4. Qualified renovations count. Fixing a leaky faucet or putting crown moulding in the living room is not tax deductible. But there are a number of items in the tax code that allow for tax breaks and credits. A host of items covered under residential energy efficiency can provide tax relief, including new solar panels or certain water heaters. There are also deductions available for home office improvements, as well as for medically necessary changes, such as an entry ramp or a handicap-accessible bathtub.

5. Unqualified renovations can count later.
While that addition might not be “necessary,” the expense could be an important part of reducing your tax burden when you sell. This is especially noteworthy in hot real estate markets or for homeowners sitting on big property appreciation. The IRS allows you only $250,000 of tax-free profit when you sell a primary residence, but you can deduct any renovations that boosted your home’s value from any total profit to get under that threshold. Find those receipts if you’re sitting on a big profit and planning to sell.

6. Claim selling costs.
If you sold a home in the past year, costs including title insurance, advertising, and real estate broker fees can be claimed. You can claim certain repairs to reduce capital gains on the sale, presuming they were made within 90 days of sale and clearly for the intent of marketing the property. If selling a home less than what you originally paid, look for a loss to offset other income… even if it is a loss carry forward to next year.

7. Don’t forget moving expenses.
If you bought a home in 2012, there’s a chance you did so because of a job-related move. If this is the case, you may be able to deduct some expenses, provided you have the receipts. You must have moved 50 miles or more, and the reasons for your move can’t be personal.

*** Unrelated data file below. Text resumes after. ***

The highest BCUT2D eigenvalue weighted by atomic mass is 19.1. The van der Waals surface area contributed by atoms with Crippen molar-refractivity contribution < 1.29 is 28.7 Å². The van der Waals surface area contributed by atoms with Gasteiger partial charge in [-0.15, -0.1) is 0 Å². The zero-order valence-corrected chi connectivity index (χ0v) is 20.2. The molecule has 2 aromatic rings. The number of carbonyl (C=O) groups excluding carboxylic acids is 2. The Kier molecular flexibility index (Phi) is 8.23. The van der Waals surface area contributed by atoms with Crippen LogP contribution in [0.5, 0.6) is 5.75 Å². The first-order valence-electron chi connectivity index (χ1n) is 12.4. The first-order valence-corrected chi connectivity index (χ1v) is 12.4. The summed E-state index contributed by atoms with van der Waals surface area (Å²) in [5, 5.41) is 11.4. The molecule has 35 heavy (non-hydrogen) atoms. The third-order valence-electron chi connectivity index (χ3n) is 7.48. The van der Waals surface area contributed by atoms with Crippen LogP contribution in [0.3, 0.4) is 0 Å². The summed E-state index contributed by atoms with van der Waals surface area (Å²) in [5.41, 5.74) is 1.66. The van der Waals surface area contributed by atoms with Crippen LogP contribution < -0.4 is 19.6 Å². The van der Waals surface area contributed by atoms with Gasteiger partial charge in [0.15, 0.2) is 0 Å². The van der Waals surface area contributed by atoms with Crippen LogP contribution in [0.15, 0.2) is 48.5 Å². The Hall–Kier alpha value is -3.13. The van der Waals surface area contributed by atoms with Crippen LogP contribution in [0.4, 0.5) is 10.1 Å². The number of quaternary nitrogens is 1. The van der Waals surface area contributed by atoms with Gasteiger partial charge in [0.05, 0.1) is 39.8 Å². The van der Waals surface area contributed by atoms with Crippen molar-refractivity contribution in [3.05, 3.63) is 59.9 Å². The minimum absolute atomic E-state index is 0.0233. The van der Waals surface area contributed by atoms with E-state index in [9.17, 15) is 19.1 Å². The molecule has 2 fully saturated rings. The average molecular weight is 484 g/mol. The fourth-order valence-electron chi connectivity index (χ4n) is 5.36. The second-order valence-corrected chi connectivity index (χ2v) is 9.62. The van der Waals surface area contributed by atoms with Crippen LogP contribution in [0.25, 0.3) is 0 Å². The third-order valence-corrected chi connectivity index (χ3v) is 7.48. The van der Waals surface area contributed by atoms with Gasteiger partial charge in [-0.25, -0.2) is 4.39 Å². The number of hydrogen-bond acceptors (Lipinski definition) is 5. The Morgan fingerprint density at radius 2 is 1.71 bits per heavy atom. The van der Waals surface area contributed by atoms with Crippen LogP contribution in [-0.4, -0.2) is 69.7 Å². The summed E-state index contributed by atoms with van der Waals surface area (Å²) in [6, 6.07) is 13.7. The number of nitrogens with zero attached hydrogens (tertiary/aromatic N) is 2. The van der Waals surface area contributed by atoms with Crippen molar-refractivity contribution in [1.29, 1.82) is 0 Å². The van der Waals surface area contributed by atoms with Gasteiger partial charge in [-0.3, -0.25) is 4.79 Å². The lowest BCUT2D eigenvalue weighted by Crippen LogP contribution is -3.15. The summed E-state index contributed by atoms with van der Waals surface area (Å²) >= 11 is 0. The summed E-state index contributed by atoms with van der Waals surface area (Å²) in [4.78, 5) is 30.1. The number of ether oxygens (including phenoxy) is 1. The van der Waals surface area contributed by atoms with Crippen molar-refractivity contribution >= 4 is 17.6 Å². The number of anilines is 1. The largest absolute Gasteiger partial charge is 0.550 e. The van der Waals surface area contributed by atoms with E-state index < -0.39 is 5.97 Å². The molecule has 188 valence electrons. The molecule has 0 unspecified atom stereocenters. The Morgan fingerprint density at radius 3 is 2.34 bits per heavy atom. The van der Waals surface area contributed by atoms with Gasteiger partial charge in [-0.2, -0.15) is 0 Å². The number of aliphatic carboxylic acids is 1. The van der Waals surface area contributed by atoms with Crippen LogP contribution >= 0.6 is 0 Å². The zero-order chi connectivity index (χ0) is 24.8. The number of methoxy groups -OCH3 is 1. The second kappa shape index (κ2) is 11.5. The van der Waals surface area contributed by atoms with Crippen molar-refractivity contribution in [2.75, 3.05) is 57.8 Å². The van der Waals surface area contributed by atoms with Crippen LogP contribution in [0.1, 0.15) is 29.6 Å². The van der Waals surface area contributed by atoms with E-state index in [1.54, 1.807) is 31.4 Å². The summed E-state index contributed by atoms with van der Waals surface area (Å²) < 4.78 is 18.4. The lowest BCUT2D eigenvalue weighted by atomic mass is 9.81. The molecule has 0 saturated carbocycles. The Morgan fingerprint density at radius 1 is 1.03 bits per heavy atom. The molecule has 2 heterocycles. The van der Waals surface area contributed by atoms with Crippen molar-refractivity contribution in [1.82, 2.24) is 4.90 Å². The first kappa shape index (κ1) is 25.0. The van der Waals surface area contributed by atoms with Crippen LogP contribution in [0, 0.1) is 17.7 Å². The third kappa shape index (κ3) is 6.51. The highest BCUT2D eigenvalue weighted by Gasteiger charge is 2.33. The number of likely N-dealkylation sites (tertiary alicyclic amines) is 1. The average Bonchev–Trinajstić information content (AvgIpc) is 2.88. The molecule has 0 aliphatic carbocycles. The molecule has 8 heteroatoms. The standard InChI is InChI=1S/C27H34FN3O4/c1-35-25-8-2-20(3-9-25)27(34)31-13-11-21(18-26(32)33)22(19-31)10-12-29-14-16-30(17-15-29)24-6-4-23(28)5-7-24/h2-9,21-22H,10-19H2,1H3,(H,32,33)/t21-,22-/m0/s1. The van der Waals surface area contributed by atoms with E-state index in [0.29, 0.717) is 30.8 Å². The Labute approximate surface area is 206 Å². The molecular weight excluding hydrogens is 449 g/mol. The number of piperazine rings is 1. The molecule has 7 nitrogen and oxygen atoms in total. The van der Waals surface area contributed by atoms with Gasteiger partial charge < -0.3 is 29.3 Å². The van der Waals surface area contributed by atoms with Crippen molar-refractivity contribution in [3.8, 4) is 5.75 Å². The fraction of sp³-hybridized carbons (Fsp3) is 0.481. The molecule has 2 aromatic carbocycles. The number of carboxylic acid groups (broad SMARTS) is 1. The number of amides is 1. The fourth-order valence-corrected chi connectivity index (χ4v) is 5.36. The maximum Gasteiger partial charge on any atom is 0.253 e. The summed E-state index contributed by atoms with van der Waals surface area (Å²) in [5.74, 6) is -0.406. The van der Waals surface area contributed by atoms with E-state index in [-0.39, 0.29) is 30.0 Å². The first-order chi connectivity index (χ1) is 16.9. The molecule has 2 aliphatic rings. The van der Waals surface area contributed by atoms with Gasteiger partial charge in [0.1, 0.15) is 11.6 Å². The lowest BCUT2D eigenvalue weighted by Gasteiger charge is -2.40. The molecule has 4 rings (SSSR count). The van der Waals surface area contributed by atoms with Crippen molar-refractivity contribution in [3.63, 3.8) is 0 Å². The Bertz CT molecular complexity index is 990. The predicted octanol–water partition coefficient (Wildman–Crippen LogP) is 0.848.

Home ownership can really pay off for many reasons!  Contact The Purtee Team today to discuss your homeownership goals for 2013 whether you are looking to buy or sell, we are the experts in the Tampa Bay, Florida  Area.

 *Homeowners should consult a tax professional for specific advice about their own transactions or circumstances. Information on The Purtee Team Blog should not be relied on as tax or legal advice.

 Read more: http://www.houselogic.com/news/taxes-incentives/home-is-where-the-tax-breaks-are-7-tips/#ixzz2NMlKuZdz

Forget ‘improving’ or ‘rebound’ – ‘Florida market is on fire’

Forget ‘improving’ or ‘rebound’ – ‘Florida market is on fire’ Florida Pool

Daily we receive articles of interest from Florida Realtors® and this one certainly caught our attention.

Lesley Deutch, senior vice president at John Burns Real Estate Consulting, said the “Florida market is on fire” in her latest update on the state’s housing market after having traveled the state of Florida recently and visited more than 20 communities. While recovery reports differ between Florida cities and urban areas, she reports five major trends:

1. Land prices. While the price of land continues to rise quickly statewide, Orlando feels the most pressure. Deutch says she saw some submarkets where “land and finished lot prices have now surpassed peak levels.” In Orlando, she sees developers buying raw land “just to gain a position and market share.”

2. Home prices. Some communities, such as Orlando and Naples, are seeing 1- to 2-percent new-home price increases monthly, Deutch says. The hallmarks of a seller’s market have also returned, such as lotteries. She expects a 2013 price increase of at least 10 percent in many Florida markets.